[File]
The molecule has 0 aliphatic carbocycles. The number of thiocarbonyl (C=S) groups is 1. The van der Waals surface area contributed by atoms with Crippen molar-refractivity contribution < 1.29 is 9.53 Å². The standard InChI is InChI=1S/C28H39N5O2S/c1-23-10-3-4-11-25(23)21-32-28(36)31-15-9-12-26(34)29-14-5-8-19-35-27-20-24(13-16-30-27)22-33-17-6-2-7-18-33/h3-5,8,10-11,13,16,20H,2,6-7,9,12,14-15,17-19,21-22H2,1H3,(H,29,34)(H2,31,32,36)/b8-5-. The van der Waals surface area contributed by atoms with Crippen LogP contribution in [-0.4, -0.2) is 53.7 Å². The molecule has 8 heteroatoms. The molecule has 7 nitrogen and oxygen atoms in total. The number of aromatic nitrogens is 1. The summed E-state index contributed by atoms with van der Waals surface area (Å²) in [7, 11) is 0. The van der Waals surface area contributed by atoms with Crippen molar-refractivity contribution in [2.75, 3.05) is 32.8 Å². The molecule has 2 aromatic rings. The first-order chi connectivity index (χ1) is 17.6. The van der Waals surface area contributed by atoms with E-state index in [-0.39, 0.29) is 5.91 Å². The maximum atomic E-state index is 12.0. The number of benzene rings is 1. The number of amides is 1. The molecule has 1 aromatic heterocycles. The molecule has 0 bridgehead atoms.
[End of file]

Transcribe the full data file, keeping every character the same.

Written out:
The molecule has 0 aliphatic carbocycles. The number of thiocarbonyl (C=S) groups is 1. The van der Waals surface area contributed by atoms with Crippen molar-refractivity contribution < 1.29 is 9.53 Å². The standard InChI is InChI=1S/C28H39N5O2S/c1-23-10-3-4-11-25(23)21-32-28(36)31-15-9-12-26(34)29-14-5-8-19-35-27-20-24(13-16-30-27)22-33-17-6-2-7-18-33/h3-5,8,10-11,13,16,20H,2,6-7,9,12,14-15,17-19,21-22H2,1H3,(H,29,34)(H2,31,32,36)/b8-5-. The van der Waals surface area contributed by atoms with Crippen LogP contribution in [-0.4, -0.2) is 53.7 Å². The molecule has 8 heteroatoms. The molecule has 7 nitrogen and oxygen atoms in total. The number of aromatic nitrogens is 1. The summed E-state index contributed by atoms with van der Waals surface area (Å²) in [7, 11) is 0. The van der Waals surface area contributed by atoms with Crippen molar-refractivity contribution in [2.75, 3.05) is 32.8 Å². The molecule has 2 aromatic rings. The first-order chi connectivity index (χ1) is 17.6. The van der Waals surface area contributed by atoms with E-state index in [-0.39, 0.29) is 5.91 Å². The maximum atomic E-state index is 12.0. The number of benzene rings is 1. The number of amides is 1. The molecule has 1 aromatic heterocycles. The molecule has 0 bridgehead atoms.